Rae is 31 years old. She has been in Ireland for 15 years. When she first met her former partner, he was caring and loving. They married and had two children.
But he soon became controlling and paranoid about her having an affair. He would verbally abuse her and eventually forced her to stop working.
They moved to a remote location in the midlands. He cut her off from friends, stopping her from speaking to them online, saying she was talking to other men.
A short time after Rae had their second child, he locked her and the baby in a room for hours and unplugged the internet so she couldn’t reach out to anyone.
Rae first got in touch with COPE Galway’s Domestic Abuse Service after finding out he was having an affair. An outreach worker listened to her story and explained what her options were, including availing of the refuge, and how she could get help from the courts. Staff spoke with her about empowerment, unhealthy relationships and recognising signs of abuse.
Her partner said he was sorry and would go to counselling to try to change, so she gave him another chance. The abuse worsened.
When Rae confronted him after finding out he was still having an affair he became physically abusive. She escaped with her children and ran to a neighbour’s house, who called the Gardaí on her behalf.
“Again, I forgave him straight away,” Rae said. “I was thinking, ‘Maybe it’s because of me – he’s just made a mistake and it’s actually all my fault I was beaten’. I was so confused.
But his controlling behaviour escalated. He would call her at work and force her to leave her phone on in her pocket so he could listen in on her conversations. He called her boss and fabricated that she was having an affair with a colleague. One time he was waiting for her at home and asked why she was late, accusing her and verbally abusing her in front of their children.
It was then she decided to end the relationship and got back in touch with COPE Galway’s Domestic Abuse Service. They helped her to recognise his actions as controlling by asking her to write down a list of the behaviours.
“It was scary. I saw all the red flags there.”
“I didn’t know at the time it was controlling abuse. But now I think back, it was there from the beginning. I thought it was just normal in any relationship. I didn’t realise until I wrote down my story”.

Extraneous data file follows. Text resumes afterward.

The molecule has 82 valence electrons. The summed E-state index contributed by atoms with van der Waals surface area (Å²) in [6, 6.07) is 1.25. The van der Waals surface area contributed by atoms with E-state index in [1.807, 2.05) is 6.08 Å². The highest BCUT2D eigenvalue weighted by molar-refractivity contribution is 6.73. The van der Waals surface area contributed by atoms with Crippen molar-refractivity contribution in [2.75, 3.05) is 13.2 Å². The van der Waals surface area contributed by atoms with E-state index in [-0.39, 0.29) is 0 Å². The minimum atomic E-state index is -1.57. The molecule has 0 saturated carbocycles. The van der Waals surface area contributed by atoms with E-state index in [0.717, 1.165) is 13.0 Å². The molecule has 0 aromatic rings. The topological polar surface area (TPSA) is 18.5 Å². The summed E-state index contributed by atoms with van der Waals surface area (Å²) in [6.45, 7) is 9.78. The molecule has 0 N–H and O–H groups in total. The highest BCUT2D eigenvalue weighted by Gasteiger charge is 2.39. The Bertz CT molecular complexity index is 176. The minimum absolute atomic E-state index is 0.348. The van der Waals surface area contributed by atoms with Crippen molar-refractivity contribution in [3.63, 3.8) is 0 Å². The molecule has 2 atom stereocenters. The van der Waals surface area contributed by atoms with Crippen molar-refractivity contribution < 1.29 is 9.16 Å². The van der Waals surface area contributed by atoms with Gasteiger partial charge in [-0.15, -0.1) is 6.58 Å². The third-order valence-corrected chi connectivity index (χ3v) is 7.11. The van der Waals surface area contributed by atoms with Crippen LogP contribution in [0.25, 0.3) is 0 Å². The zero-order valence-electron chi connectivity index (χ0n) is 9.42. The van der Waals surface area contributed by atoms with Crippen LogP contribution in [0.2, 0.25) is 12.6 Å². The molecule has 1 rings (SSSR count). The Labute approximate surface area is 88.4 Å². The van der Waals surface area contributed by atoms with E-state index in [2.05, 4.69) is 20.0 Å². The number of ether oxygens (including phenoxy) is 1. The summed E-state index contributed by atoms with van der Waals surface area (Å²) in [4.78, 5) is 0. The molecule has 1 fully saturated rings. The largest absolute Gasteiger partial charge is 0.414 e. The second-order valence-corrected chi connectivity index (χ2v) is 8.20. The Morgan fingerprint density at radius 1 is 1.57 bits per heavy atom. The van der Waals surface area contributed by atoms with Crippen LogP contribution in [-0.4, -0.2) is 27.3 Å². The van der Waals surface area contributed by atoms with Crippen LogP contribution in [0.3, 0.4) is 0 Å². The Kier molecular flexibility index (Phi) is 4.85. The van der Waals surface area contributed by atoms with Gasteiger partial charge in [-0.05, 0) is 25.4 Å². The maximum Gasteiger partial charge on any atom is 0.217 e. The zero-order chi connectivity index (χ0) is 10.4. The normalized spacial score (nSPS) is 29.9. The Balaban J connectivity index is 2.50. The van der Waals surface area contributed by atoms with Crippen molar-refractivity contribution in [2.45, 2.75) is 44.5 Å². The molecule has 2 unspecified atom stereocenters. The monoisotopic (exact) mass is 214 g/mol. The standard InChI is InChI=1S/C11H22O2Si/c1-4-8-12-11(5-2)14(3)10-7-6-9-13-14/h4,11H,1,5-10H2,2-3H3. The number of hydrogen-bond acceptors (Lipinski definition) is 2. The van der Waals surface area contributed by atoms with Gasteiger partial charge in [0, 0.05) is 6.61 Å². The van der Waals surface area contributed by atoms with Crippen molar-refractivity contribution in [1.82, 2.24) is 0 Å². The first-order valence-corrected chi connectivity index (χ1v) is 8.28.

Rae moved into the refuge and tried to bring her children with her, but her partner told her if she did, he’d call the Gardaí. “I didn’t understand at the time,” she said. Rae went to the refuge at Modh Eile House alone. Once staff explained her rights, Rae grew confident and brought her children in.
She stayed at the refuge for seven months.
“Modh Eile House helped me a lot,” Rae said. “They gave me full support and through that I [now] feel confident to make the right choice, to take the right path in my life.”
Determined, Rae took more steps to live independently. She kept working and moved the children to a school closer to her.
“The first time I reached out to COPE Galway I didn’t know what to do. My head was all over the place. I didn’t know how to make a decision. I just wanted other people to decide for me. Now I can decide for myself. I know what to do.”
Rae and her children are currently in temporary accommodation through COPE Galway’s Family Support Service. The Domestic Abuse Outreach Team continues to support her, which she says gives her “strength and courage”.
“There’s no way I could have done this alone, I’m very thankful for all their support. They believe in me.”
She urges others in the same situation to seek support even if they feel hopeless.
“Don’t keep it to yourself. It’s important to seek help – it’s made such a difference to me. It’s given me hope.”